Students’ field visits should cut across the board

The Environmental Health students at the Kigali Health Institute (KHI) have started a forty-day tour of various establishments in urban areas, including abattoirs, health facilities and hotels, to familiarise themselves with the sanitation and hygiene situation in public areas. Rwanda has made impressive strides in the area of sanitation and hygiene over the years, which have seen the country surpass, by eight percent, the MDG target on sanitation, and serving as an example for many developing countries.

The Environmental Health students at the Kigali Health Institute (KHI) have started a forty-day tour of various establishments in urban areas, including abattoirs, health facilities and hotels, to familiarise themselves with the sanitation and hygiene situation in public areas.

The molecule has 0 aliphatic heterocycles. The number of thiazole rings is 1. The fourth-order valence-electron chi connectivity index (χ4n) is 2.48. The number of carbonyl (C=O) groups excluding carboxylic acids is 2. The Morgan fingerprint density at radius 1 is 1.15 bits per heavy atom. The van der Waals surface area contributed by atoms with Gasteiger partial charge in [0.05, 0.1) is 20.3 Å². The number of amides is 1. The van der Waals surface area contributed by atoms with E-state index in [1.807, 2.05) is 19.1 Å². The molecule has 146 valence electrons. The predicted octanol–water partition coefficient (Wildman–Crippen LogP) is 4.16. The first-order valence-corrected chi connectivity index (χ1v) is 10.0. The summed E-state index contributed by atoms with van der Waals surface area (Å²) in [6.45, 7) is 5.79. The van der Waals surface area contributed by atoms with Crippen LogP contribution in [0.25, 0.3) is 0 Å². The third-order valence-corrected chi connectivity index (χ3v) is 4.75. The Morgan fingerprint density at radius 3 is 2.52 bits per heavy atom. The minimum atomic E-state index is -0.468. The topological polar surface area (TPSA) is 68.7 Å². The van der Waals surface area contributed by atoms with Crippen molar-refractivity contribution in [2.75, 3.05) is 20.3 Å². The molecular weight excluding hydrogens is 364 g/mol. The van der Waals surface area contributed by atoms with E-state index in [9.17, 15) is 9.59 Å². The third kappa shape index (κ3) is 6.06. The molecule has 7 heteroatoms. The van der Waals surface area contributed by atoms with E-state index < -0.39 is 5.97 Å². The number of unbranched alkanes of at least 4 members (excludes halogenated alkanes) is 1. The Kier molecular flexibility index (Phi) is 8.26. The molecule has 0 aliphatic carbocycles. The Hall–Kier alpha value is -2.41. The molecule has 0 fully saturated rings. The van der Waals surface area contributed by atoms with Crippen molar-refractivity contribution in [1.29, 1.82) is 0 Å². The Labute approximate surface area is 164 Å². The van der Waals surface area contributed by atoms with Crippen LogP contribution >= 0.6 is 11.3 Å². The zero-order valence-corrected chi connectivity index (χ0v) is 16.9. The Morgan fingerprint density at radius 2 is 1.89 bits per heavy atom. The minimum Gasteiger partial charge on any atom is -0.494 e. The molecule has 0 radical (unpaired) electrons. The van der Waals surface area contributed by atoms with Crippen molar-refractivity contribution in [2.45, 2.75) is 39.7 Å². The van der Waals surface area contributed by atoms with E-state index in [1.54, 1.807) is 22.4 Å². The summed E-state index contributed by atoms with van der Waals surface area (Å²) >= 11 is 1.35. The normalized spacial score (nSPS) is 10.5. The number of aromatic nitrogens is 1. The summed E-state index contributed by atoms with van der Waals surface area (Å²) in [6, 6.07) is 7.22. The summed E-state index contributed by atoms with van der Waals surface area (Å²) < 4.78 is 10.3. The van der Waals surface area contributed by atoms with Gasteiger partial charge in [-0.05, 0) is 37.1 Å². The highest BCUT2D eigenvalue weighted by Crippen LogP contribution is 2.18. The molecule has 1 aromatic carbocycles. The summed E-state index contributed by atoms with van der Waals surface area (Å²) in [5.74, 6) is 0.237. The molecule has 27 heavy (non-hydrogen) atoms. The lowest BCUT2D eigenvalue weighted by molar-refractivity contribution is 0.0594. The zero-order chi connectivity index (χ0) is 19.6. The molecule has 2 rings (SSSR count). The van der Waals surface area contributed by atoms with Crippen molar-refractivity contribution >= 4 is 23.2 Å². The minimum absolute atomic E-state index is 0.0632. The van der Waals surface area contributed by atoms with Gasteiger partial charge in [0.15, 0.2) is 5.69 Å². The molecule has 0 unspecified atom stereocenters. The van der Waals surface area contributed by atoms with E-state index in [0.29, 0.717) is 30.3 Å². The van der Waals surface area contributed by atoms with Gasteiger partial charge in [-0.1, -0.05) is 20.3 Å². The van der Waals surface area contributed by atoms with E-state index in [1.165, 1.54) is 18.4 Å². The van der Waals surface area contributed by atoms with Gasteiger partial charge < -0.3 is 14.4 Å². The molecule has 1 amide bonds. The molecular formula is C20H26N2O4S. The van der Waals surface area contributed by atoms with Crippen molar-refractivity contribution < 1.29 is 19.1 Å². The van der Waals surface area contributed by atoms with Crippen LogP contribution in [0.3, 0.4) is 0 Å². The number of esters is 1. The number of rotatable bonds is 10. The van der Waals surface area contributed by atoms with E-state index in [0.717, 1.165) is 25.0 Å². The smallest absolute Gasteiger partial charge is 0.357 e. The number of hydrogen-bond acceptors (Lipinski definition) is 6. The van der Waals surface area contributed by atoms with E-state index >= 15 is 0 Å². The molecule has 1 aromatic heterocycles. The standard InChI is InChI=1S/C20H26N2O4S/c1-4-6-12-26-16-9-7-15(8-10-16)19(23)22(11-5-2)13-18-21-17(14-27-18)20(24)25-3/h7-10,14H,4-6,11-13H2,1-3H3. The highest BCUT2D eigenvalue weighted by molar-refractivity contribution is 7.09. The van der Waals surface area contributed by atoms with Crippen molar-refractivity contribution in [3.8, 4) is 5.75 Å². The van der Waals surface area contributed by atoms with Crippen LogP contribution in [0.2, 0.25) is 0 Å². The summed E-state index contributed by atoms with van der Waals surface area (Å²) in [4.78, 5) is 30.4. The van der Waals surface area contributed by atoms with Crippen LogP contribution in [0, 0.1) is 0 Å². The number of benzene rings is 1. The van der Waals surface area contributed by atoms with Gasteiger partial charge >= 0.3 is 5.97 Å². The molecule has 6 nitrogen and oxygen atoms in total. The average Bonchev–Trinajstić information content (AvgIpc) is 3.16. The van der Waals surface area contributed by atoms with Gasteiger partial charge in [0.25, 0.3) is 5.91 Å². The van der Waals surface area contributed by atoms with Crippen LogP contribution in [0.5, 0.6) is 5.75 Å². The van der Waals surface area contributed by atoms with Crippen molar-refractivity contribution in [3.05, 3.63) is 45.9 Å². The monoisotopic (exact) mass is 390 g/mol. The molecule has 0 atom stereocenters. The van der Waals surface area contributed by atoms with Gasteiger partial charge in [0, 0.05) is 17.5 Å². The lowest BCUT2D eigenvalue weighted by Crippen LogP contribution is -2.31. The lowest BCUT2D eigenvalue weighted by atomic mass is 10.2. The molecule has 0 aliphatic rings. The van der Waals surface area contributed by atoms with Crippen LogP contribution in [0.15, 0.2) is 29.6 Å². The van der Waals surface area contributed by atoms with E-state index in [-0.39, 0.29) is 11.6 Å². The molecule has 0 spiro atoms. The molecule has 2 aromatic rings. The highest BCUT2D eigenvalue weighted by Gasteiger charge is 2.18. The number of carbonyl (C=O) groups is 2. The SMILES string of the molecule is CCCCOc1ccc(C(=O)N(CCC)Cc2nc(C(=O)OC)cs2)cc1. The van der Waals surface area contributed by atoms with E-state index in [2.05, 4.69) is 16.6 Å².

Rwanda has made impressive strides in the area of sanitation and hygiene over the years, which have seen the country surpass, by eight percent, the MDG target on sanitation, and serving as an example for many developing countries.

Nonetheless, there is need to inculcate a culture of cleanliness, both in the urban and rural settings, to eradicate hygiene-related diseases.

In addition, such field visits help students understand how best they can use their skills to impact their society. Such exposure adds value to the quality of education.

All university disciplines need to introduce field tours for their students to help them get acquainted with the reality at the workplace, as they prepare to join the world of work.

The demands of today’s ever-changing world call for dynamic education systems that empower learners with appropriate skills to be able to compete on the job market.

In the case of Rwanda, the need to relate what is taught at school and the realities on the ground cannot be over emphasised, given that the economy is human resources-driven.

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